Video rendering filters
Originally, the way to play video in DirectShow was to use the Video Renderer filter. This drew the images using DirectDraw, but could also fall back to GDI drawing in some circumstances.  It had limited access to the video window. Video for Windows had been plagued with deadlocks caused by applications' incorrect handling of the video windows, so in early DirectShow releases, the handle to the playback window was hidden from applications. There was also no reliable way to draw caption text or graphics on top of the video.
DirectShow 6.0, released as part of DirectX Media introduced the Overlay Mixer renderer designed for DVD playback and broadcast video streams with closed captioning and subtitles. The Overlay Mixer uses DirectDraw for rendering. Downstream connection with the Video Renderer is required for window management. Overlay Mixer also supports Video Port Extensions (VPE), enabling to work with analog TV tuners with overlay capability (sending video directly to a video card via an analog link rather than via the PCI bus). Overlay Mixer also supports DXVA connections.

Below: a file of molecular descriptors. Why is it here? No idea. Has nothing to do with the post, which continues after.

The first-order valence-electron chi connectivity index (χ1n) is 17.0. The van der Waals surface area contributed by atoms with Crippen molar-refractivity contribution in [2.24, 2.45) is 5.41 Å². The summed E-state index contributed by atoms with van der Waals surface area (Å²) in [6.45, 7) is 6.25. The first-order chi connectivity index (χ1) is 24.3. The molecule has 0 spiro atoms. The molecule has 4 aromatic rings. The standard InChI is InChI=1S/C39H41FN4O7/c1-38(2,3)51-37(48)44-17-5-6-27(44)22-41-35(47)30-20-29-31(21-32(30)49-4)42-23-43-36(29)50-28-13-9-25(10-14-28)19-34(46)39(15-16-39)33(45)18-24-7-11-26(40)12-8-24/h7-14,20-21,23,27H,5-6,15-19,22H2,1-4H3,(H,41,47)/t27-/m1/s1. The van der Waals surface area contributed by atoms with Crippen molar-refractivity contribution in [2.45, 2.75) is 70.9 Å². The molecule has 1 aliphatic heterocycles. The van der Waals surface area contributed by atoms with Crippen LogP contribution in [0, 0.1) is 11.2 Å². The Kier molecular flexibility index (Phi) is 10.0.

Windows XP introduced a new filter called the Video Mixing Renderer 7 (VMR-7 or sometimes just referred to as VMR). The number 7 was because VMR-7 only used DirectDraw version 7 to render the video and did not have the option to use GDI drawing. The main new feature of VMR-7 was the ability to mix multiple streams and graphics, allowing applications to draw text and graphics over the video. VMR-7 also featured a "windowless mode" which fixed the problems with access to the window handle. VMR-7 was only officially released for Windows XP.
DirectX 9 included VMR-9. This version uses Direct3D 9 instead of DirectDraw.  It is available for all Windows platforms as part of the DirectX 9 redistributable.
Windows Vista ships with a new renderer, available as both a Media Foundation component and a DirectShow filter, called the Enhanced Video Renderer (EVR).  EVR supports DXVA 2.0, which is exclusive to Windows Vista. 
Besides this, you can find RGB mode, wich means that the CPU decode all the information and send data directly to the video card.